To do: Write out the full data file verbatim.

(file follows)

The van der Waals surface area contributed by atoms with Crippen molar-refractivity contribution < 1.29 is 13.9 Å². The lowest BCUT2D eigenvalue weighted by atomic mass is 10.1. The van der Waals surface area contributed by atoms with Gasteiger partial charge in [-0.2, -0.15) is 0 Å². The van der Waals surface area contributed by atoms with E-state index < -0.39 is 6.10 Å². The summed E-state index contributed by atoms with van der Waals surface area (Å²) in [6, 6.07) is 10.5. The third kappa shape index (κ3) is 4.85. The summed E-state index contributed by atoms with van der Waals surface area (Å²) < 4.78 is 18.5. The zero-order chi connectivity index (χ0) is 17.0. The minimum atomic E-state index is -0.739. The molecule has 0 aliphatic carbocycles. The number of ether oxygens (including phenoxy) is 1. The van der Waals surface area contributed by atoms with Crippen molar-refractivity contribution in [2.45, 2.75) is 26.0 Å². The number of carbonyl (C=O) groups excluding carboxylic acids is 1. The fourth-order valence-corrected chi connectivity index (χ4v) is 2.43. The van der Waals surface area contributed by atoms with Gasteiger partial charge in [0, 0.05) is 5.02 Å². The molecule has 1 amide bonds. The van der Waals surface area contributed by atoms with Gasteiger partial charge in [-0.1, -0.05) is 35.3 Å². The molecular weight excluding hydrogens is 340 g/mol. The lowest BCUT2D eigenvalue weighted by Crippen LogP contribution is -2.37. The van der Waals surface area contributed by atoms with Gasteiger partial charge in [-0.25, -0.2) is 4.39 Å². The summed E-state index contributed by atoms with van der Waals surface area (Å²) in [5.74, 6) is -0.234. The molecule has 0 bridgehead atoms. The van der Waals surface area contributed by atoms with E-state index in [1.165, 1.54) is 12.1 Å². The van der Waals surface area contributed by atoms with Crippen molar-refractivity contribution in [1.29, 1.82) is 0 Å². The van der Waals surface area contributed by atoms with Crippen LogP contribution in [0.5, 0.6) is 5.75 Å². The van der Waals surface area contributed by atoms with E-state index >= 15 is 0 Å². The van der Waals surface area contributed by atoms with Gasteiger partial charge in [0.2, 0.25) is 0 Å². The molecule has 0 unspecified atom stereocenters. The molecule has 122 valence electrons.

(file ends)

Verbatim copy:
The van der Waals surface area contributed by atoms with Crippen molar-refractivity contribution < 1.29 is 13.9 Å². The lowest BCUT2D eigenvalue weighted by atomic mass is 10.1. The van der Waals surface area contributed by atoms with Gasteiger partial charge in [-0.2, -0.15) is 0 Å². The van der Waals surface area contributed by atoms with E-state index < -0.39 is 6.10 Å². The summed E-state index contributed by atoms with van der Waals surface area (Å²) in [6, 6.07) is 10.5. The third kappa shape index (κ3) is 4.85. The summed E-state index contributed by atoms with van der Waals surface area (Å²) < 4.78 is 18.5. The zero-order chi connectivity index (χ0) is 17.0. The minimum atomic E-state index is -0.739. The molecule has 0 aliphatic carbocycles. The number of ether oxygens (including phenoxy) is 1. The van der Waals surface area contributed by atoms with Crippen molar-refractivity contribution in [2.45, 2.75) is 26.0 Å². The number of carbonyl (C=O) groups excluding carboxylic acids is 1. The fourth-order valence-corrected chi connectivity index (χ4v) is 2.43. The van der Waals surface area contributed by atoms with Gasteiger partial charge in [0, 0.05) is 5.02 Å². The molecule has 1 amide bonds. The van der Waals surface area contributed by atoms with Gasteiger partial charge in [-0.1, -0.05) is 35.3 Å². The molecular weight excluding hydrogens is 340 g/mol. The lowest BCUT2D eigenvalue weighted by Crippen LogP contribution is -2.37. The van der Waals surface area contributed by atoms with Gasteiger partial charge in [-0.25, -0.2) is 4.39 Å². The summed E-state index contributed by atoms with van der Waals surface area (Å²) in [5.74, 6) is -0.234. The molecule has 0 bridgehead atoms. The van der Waals surface area contributed by atoms with E-state index in [1.165, 1.54) is 12.1 Å². The van der Waals surface area contributed by atoms with Crippen molar-refractivity contribution in [1.29, 1.82) is 0 Å². The van der Waals surface area contributed by atoms with Crippen LogP contribution in [0.5, 0.6) is 5.75 Å². The van der Waals surface area contributed by atoms with E-state index >= 15 is 0 Å². The van der Waals surface area contributed by atoms with Gasteiger partial charge in [0.2, 0.25) is 0 Å². The molecule has 0 unspecified atom stereocenters. The molecule has 122 valence electrons.